(A) Assessment of potential. Prior to proposing its comprehensive energy efficiency and peak-demand reduction program portfolio plan, an electric utility shall conduct an assessment of potential energy savings and peak-demand reduction from adoption of energy efficiency and demand-response measures within its certified territory, which will be included in the electric utility's program portfolio filing pursuant to rule 4901:1-39-04 of the Administrative Code. An electric utility may collaborate with other electric utilities to co-fund or conduct such an assessment on a broader geographic basis than its certified territory. However, such an assessment must also disaggregate results on the basis of each electric utility's certified territory. Such assessment shall include, but not be limited to, the following: (1) Analysis of technical potential. Each electric utility shall survey and characterize the energy-using capital stock located within its certified territory and quantify its actual and projected energy use and peak demand. Based upon the survey and characterization, the electric utility shall conduct an analysis of the technical potential for energy efficiency and peak-demand reduction obtainable from applying alternate measures.
(2) Analysis of economic potential. For each alternate measure identified in its assessment of technical potential, the electric utility shall conduct an assessment of cost-effectiveness using the total resource cost test.
(3) Analysis of achievable potential. For each alternate measure identified in its analysis of economic potential as cost-effective, the electric utility shall conduct an analysis of achievable potential. Such analysis shall consider the ability of the program design to overcome barriers to customer adoption, including, but not limited to, appropriate bundling of measures.
(4) For each measure considered, the electric utility shall describe all attributes relevant to assessing its value, including, but not limited to potential energy savings or peak-demand reduction, cost, and nonenergy benefits.
(B) Program design criteria. When developing programs for inclusion in its program portfolio plan, an electric utility shall consider the following criteria: (1) Relative cost-effectiveness.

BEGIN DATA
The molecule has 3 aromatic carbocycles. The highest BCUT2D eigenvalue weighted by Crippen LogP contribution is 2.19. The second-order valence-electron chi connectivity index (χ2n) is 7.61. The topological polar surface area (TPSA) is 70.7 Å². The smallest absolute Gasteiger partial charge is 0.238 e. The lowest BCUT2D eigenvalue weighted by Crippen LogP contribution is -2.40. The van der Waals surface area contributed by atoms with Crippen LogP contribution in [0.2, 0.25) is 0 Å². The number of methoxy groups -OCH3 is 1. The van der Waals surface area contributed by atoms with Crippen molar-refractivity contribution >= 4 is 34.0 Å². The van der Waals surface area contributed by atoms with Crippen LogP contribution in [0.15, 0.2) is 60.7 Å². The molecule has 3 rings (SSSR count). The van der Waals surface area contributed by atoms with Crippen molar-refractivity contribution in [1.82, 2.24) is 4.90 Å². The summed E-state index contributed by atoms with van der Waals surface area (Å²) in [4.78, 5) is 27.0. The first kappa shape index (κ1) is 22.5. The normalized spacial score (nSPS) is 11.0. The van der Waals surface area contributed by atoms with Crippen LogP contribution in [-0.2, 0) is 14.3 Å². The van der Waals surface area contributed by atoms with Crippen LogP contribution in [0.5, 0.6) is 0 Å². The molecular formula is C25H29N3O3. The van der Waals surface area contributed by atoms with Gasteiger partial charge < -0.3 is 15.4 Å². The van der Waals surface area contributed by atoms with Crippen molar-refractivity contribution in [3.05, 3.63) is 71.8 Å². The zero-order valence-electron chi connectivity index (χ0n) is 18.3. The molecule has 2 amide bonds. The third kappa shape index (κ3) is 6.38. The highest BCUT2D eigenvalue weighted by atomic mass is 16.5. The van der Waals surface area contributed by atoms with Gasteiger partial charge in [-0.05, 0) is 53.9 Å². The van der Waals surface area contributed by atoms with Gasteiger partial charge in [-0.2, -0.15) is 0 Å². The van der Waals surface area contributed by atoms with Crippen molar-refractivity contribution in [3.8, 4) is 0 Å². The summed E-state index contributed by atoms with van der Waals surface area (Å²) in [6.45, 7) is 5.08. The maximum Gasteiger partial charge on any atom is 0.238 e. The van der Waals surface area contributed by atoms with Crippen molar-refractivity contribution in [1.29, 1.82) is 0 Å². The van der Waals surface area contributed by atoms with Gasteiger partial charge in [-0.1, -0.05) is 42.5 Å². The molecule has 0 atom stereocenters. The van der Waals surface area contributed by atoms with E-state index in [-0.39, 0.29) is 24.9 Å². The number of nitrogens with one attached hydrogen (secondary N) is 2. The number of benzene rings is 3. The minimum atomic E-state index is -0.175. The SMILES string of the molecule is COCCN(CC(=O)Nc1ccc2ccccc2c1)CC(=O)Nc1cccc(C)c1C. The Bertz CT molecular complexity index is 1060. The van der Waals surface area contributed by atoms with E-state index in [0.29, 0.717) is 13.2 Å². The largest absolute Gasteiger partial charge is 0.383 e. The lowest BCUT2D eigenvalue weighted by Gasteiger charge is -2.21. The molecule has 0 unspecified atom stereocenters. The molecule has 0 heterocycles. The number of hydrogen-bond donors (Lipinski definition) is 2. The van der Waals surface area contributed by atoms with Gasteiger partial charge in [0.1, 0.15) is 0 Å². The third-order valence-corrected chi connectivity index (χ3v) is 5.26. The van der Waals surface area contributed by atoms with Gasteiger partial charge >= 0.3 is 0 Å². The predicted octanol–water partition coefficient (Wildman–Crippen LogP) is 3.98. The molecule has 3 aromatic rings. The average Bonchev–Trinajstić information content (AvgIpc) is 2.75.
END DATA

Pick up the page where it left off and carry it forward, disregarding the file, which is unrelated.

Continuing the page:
(2) Benefit to all members of a customer class, including nonparticipants.
(3) Potential for broad participation within the targeted customer class.
(4) Likely magnitude of aggregate energy savings or peak-demand reduction.
(5) Nonenergy benefits.
(6) Equity among customer classes.
(7) Relative advantages or disadvantages of energy efficiency and peak-demand reduction programs for the construction of new facilities, replacement of retiring capital stock, or retrofitting existing capital stock.
(8) Potential to integrate the proposed program with similar programs offered by other utilities, if such integration produces the most cost-effective result and is in the public interest.
(9) The degree to which a program bundles measures so as to avoid lost opportunities to attain energy savings or peak reductions that would not be cost-effective or would be less cost-effective if installed individually.
(10) The degree to which the program design engages the energy efficiency supply chain and leverages partners in program delivery.
(11) The degree to which the program successfully addresses market barriers or market failures.
(12) The degree to which the program leverages knowledge gained from existing program successes and failures.
(13) The degree to which the program promotes market transformation.
(C) Promising measures not selected. Each electric utility shall identify measures considered but not found to be cost-effective or achievable but show promise for future deployment. The electric utility shall identify potential actions that it could undertake to improve the measure's technical potential, economic potential, and achievable potential to enhance the likelihood that the measure would become cost-effective and reasonably achievable.
(D) The electric utility may seek to collaborate or consult with other utilities, regional and municipal governmental organizations, nonprofit organizations, businesses, and other stakeholders to develop programs meeting the requirements of this chapter.